A Horseman is constantly working to improve their horsemanship, constantly working on these 5 qualities.

I am always working on these 5 things, from balancing the demands of life and work and family with my horsemanship, to developing my timing and feel, always increasing my experience by working with my horses and expanding my knowledge by reading books, watching training dvds, and spending any time that I can with mentors and trainers that I admire. It takes a lot of dedication to keep working on improving my horsemanship!

I would love to hear from you! Do you possess these qualities? What do you do to work on these qualities? What qualities should be added to this list? What do you think separates Riders from Horsemen?

Performance Horse Development and The Training Scale

Some of you might be familiar with the Dressage Training Scale. Pictured below, I have the Dressage Training Scale with my notes on how a Performance Horse Development Horse, or PHD Horse, should display the parts of the Training Scale.

We start at the bottom of the Training Scale, and work our way up. Like the foundation of a house, if the base of the Pyramid is not solid, the parts at the top will fall apart.


So what does Performance Horse Development have in common with the Dressage Training Scale?

A lot!

IPHDA has created a set of progressive patterns that increase the physical and mental demands on the horse and rider as they move through the levels. Each level is designed to make sure the horse accepts the cues from the rider, allowing the horse and rider to perform the gymnastic and control maneuvers of each level in a manner that develops the horse’s strength and suppleness.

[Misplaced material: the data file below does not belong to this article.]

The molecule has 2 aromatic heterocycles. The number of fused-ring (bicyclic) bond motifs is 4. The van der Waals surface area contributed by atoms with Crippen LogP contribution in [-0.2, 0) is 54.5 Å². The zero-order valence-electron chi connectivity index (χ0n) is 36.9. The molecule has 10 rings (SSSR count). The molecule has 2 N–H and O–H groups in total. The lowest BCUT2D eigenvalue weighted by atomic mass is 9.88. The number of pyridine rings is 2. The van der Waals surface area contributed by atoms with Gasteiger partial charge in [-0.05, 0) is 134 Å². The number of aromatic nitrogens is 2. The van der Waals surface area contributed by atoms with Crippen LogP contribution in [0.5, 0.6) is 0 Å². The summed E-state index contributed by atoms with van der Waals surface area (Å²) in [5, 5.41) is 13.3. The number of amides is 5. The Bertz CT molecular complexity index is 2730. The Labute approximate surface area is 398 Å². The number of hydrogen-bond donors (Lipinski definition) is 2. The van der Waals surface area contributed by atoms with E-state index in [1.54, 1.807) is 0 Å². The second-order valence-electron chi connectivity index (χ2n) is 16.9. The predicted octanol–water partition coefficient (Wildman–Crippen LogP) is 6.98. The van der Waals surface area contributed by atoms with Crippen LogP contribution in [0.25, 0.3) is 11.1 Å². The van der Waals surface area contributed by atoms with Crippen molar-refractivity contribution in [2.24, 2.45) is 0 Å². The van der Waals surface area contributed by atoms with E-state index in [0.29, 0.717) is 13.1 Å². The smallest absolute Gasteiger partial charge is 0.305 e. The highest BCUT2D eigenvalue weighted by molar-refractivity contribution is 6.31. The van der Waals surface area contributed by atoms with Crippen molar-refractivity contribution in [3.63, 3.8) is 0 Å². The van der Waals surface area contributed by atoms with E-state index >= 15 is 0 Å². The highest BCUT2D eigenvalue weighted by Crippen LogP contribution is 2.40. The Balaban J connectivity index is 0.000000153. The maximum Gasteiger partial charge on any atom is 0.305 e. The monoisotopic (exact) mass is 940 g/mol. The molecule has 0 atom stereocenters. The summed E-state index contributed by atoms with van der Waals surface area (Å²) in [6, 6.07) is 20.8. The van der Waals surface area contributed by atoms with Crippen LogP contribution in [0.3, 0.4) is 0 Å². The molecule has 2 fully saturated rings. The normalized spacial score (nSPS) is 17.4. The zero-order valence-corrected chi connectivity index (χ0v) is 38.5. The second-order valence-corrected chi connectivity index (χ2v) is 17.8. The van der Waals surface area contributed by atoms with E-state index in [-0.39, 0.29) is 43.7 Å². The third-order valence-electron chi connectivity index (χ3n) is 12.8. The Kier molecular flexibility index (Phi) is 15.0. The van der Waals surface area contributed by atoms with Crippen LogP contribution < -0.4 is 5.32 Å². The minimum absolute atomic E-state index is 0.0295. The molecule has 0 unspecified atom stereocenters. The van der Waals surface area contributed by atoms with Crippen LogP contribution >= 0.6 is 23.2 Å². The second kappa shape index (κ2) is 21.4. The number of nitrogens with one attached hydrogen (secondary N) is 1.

Let’s take a look through the progression of PHD patterns and how they relate to the Training Scale.

Level 1A: These patterns are to establish the rider’s balance and rhythm and the horse’s longitudinal and lateral balance to a point where they can:

  1. Walk and trot with forward energy.
  2. Transition down from trot to walk, and walk to halt, while maintaining longitudinal balance. Transition up from a standstill to trot and walk, and walk to trot, without losing longitudinal softness.
  3. Start to develop some lateral softness by being able to perform circles with an arc in their shoulders and hips so that the horse’s feet follow the arc of the circle.
  4. The horse will start to listen to the rider’s rhythm as they begin to become supple at this level. Listening to the rider’s rhythm will help the horse maintain a steady cadence and smooth transitions

Level 1: These patterns are to establish the rider’s balance and rhythm and the horse’s longitudinal and lateral balance to a point where they can (in addition to the level 1a requirements):

  1. Transition from a trot to a stop while maintaining longitudinal balance.
  2. Back while maintaining longitudinal softness.
  3. Perform 180 degree turns on the haunches while maintaining longitudinal balance and with forward energy. It is the forward energy and longitudinal balance that allows the 180 degree turns to have lateral balance.

What are we looking for in a Level 1A & 1 PHD Horse?


A Level 1/1A PHD Horse should have a steady, consistent rhythm at the walk, trot, and back up.
A Level 1/1A PHD Horse should have lateral suppleness to be able to walk and trot circles, to change bend, and to perform 180 degree turns on the haunches.
A Level 1/1A PHD Horse should have longitudinal suppleness to be able to transition up and down between a halt, walk, and trot.

What about Level 2A/2?

Level 2A: These patterns are to establish the rider’s balance and rhythm and the horse’s longitudinal and lateral balance to a point where they can (in addition to the Level 1 requirement):